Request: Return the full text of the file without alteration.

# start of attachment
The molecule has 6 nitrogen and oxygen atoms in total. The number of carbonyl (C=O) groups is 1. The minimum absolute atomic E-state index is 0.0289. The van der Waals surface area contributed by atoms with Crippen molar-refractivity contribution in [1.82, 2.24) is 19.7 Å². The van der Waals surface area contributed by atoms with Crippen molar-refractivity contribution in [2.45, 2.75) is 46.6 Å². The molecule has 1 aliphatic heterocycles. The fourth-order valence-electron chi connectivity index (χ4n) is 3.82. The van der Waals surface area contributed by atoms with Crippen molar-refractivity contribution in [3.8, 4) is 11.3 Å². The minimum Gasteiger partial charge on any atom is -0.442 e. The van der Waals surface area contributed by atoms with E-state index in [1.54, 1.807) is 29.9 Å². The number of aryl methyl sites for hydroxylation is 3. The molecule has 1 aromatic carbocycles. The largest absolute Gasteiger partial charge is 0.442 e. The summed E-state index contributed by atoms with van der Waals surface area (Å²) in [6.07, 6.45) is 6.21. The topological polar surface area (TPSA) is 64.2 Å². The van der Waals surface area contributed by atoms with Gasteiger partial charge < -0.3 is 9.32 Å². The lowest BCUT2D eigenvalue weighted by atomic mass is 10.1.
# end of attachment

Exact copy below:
The molecule has 6 nitrogen and oxygen atoms in total. The number of carbonyl (C=O) groups is 1. The minimum absolute atomic E-state index is 0.0289. The van der Waals surface area contributed by atoms with Crippen molar-refractivity contribution in [1.82, 2.24) is 19.7 Å². The van der Waals surface area contributed by atoms with Crippen molar-refractivity contribution in [2.45, 2.75) is 46.6 Å². The molecule has 1 aliphatic heterocycles. The fourth-order valence-electron chi connectivity index (χ4n) is 3.82. The van der Waals surface area contributed by atoms with Crippen molar-refractivity contribution in [3.8, 4) is 11.3 Å². The minimum Gasteiger partial charge on any atom is -0.442 e. The van der Waals surface area contributed by atoms with E-state index in [1.54, 1.807) is 29.9 Å². The number of aryl methyl sites for hydroxylation is 3. The molecule has 1 aromatic carbocycles. The largest absolute Gasteiger partial charge is 0.442 e. The summed E-state index contributed by atoms with van der Waals surface area (Å²) in [6.07, 6.45) is 6.21. The topological polar surface area (TPSA) is 64.2 Å². The van der Waals surface area contributed by atoms with Gasteiger partial charge < -0.3 is 9.32 Å². The lowest BCUT2D eigenvalue weighted by atomic mass is 10.1.